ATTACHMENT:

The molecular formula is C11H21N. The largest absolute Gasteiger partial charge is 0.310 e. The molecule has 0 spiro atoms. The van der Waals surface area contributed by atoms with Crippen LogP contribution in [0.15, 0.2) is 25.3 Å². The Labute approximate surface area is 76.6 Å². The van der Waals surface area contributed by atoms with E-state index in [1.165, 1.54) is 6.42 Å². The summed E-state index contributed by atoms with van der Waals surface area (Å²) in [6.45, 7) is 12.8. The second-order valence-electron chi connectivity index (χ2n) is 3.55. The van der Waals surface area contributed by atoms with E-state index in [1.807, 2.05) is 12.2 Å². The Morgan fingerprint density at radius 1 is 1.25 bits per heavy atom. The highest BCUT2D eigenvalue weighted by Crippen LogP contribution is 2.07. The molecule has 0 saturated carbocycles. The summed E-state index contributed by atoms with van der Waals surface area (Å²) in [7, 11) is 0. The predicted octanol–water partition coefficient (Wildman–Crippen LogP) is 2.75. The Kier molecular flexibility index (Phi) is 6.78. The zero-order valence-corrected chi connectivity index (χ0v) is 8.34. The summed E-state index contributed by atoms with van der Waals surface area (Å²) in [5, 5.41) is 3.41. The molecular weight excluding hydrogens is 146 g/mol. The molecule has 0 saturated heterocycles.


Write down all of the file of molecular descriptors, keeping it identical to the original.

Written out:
The molecular formula is C11H21N. The largest absolute Gasteiger partial charge is 0.310 e. The molecule has 0 spiro atoms. The van der Waals surface area contributed by atoms with Crippen LogP contribution in [0.15, 0.2) is 25.3 Å². The Labute approximate surface area is 76.6 Å². The van der Waals surface area contributed by atoms with E-state index in [1.165, 1.54) is 6.42 Å². The summed E-state index contributed by atoms with van der Waals surface area (Å²) in [6.45, 7) is 12.8. The second-order valence-electron chi connectivity index (χ2n) is 3.55. The van der Waals surface area contributed by atoms with E-state index in [1.807, 2.05) is 12.2 Å². The Morgan fingerprint density at radius 1 is 1.25 bits per heavy atom. The highest BCUT2D eigenvalue weighted by Crippen LogP contribution is 2.07. The molecule has 0 saturated carbocycles. The summed E-state index contributed by atoms with van der Waals surface area (Å²) in [7, 11) is 0. The predicted octanol–water partition coefficient (Wildman–Crippen LogP) is 2.75. The Kier molecular flexibility index (Phi) is 6.78. The zero-order valence-corrected chi connectivity index (χ0v) is 8.34. The summed E-state index contributed by atoms with van der Waals surface area (Å²) in [5, 5.41) is 3.41. The molecular weight excluding hydrogens is 146 g/mol. The molecule has 0 saturated heterocycles.